Linked by Thom Holwerda on Mon 5th Mar 2018 22:09 UTC
Windows

While Microsoft ended mainstream support for Windows Phone 8.1 more than six months ago, there are some users that still utilize the platform as their daily driver. Although the company's overall mobile initiative isn't faring too well either, most users on older platforms are still there because they prefer it over the competition or weren't offered an upgrade path to Windows 10 Mobile.

However, it now appears that Windows Phone 8.1 users are facing some unforeseen problems with the Store - and no, it isn't regarding the dearth of apps. According to reports, people on the platform have been unable to download apps from the Store since yesterday.

While I'm sure this particular case is just some weird bug, it does highlight a real problem - what happens to a perfectly fine phone phone running a walled garden platform when its creator ceases to offer application store services? In an ideal world, such a platform would be opened up and set free, but I highly doubt that's going to happen here.

The reality will be that a lot of perfectly fine phones will end up in the trash.

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This problem is already quite old.
by moondevil on Mon 5th Mar 2018 23:06 UTC
moondevil
Member since:
2005-07-08

Just try to get J2ME, Palm Pilot, Symbian, PocketPC, Newton apps.

I doubt there is any legal way of still having them.

Reply Score: 4

judgen Member since:
2006-07-12

My Palm lifedrive works just fine, i can get apps from the legacy store or as it used to be everywhere from the developer directly. There are plenty of sites that still hosts the applications and a quick email to developers like lonelycat or access lets you buy any needed software.

The only thing this still great device lacks is a newer browser, but i heard there is a netsurf port in the works.

Reply Score: 1

winter skies Member since:
2009-08-21

Symbian is perfectly fine, at least from Symbian^3 on. http://applist.schumi1331.de/

Reply Score: 1

computrius Member since:
2006-03-26

They don't need app stores to work. You weren't needlessly locked out of your own device, so you can just get and install what you need from where ever you want.

Reply Score: 1

Perfectly fine?
by jnemesh on Mon 5th Mar 2018 23:36 UTC
jnemesh
Member since:
2008-04-08

Any Windows Phone ISNT "perfectly fine", and wasn't even when new! But to expect support after it's been killed is stupid. I can no longer download apps for my Palm Pre either. I saw the writing on the wall and bought into a platform that WOULD be supported! Even then, I didn't hang onto my Galaxy S Epic for years after, I bought several new phones since then. Smartphones aren't PCs and users shouldnt expect them to have any kind of life after official support for the product ends. To expect otherwise is just stupid.

Reply Score: 0

RE: Perfectly fine?
by judgen on Tue 6th Mar 2018 00:12 UTC in reply to "Perfectly fine?"
judgen Member since:
2006-07-12

The Garnet Palm devices still gets new software from 3rd party developers.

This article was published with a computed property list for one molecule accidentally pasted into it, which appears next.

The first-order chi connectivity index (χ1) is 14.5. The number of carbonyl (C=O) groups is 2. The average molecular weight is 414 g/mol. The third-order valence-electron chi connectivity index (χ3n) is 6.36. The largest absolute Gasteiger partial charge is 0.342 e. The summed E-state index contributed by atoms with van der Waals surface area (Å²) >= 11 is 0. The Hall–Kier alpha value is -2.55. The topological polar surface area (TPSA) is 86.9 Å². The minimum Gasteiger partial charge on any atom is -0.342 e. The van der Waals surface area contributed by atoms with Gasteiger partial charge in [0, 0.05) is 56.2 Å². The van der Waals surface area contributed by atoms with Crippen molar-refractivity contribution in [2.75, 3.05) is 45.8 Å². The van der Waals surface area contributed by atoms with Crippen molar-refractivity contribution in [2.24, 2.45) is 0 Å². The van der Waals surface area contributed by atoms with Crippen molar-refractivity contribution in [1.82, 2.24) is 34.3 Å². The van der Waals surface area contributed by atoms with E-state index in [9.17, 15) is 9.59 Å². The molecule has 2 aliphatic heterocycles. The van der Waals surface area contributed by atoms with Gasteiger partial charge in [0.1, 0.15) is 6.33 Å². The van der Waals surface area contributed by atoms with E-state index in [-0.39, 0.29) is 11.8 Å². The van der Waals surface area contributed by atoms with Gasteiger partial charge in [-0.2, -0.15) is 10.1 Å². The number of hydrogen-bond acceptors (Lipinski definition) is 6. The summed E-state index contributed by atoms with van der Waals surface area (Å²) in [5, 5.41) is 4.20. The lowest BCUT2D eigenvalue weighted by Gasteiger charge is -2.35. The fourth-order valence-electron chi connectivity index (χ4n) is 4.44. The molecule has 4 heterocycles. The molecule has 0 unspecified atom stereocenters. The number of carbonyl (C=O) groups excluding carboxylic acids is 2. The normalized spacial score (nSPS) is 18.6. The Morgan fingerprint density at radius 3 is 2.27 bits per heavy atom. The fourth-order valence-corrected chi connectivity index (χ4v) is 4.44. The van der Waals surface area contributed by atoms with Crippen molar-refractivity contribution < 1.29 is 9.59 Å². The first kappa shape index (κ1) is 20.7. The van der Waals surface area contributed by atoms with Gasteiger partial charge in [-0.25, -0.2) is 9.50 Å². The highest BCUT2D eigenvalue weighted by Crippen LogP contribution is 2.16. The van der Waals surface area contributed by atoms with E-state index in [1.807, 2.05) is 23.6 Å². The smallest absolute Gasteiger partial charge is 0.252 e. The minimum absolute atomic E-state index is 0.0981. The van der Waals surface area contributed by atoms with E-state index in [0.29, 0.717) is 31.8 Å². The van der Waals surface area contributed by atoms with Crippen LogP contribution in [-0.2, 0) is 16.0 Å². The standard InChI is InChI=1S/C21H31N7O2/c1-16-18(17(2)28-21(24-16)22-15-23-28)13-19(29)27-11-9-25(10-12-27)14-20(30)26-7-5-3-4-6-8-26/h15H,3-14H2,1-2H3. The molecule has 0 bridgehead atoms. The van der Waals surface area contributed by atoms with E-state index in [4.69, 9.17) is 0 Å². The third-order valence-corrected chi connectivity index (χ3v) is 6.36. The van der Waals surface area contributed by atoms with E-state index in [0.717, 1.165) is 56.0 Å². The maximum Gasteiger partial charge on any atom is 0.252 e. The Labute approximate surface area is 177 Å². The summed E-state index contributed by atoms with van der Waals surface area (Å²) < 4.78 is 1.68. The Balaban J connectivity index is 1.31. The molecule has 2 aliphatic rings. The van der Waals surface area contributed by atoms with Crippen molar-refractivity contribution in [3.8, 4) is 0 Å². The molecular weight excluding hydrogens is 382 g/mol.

Reply Score: 2

RE: Perfectly fine?
by Alfman on Tue 6th Mar 2018 04:19 UTC in reply to "Perfectly fine?"
Alfman Member since:
2011-01-28

jnermesh,

Any Windows Phone ISNT "perfectly fine", and wasn't even when new! But to expect support after it's been killed is stupid. I can no longer download apps for my Palm Pre either. I saw the writing on the wall and bought into a platform that WOULD be supported! Even then, I didn't hang onto my Galaxy S Epic for years after, I bought several new phones since then. Smartphones aren't PCs and users shouldnt expect them to have any kind of life after official support for the product ends. To expect otherwise is just stupid.


You are missing Thom's point, which isn't for manufactures support products indefinitely, but that 3rd party communities ought to be able to step in where the manufactures themselves lost interest in supporting their users. Frankly there are several open source communities that would be happy to take these old devices and provide even better support than manufacturers did. However the problem is that they're crippled by closed & vendor locked platforms with obstacles to block owner mods. Reverse engineering is extremely tedious. That's what Thom means with platforms being "opened up", and I heartily agree with him, however history shows that it's generally wishful thinking since manufacturers have no issue letting customers fall off a cliff if they choose not to buy new devices despite the fact that the hardware remains perfectly fine.

Reply Score: 2

RE[2]: Perfectly fine?
by Kochise on Tue 6th Mar 2018 05:43 UTC in reply to "RE: Perfectly fine?"
Kochise Member since:
2006-03-03

Does the "repair bill" address the "lock in" problem ?

Reply Score: 2

RE[2]: Perfectly fine?
by shotsman on Tue 6th Mar 2018 07:06 UTC in reply to "RE: Perfectly fine?"
shotsman Member since:
2005-07-22

Good luck with makers allowing 3rd parties to take over when they've had enough.

Just look at the lenghts the old games makers are going to stop 3rd parties from supporting them into the future. The makers just want to shut down the game and force you to buy the next greatest shootemup rehash they are offering.

This is a part of the reason why I never got into gaming. The games makers have you over a barrel. Even more than the PC software makers with their subscriptions and forced updates...

Reply Score: 3

RE[3]: Perfectly fine?
by Alfman on Tue 6th Mar 2018 14:30 UTC in reply to "RE[2]: Perfectly fine?"
Alfman Member since:
2011-01-28

shotsman,

Good luck with makers allowing 3rd parties to take over when they've had enough.

Just look at the lenghts the old games makers are going to stop 3rd parties from supporting them into the future. The makers just want to shut down the game and force you to buy the next greatest shootemup rehash they are offering.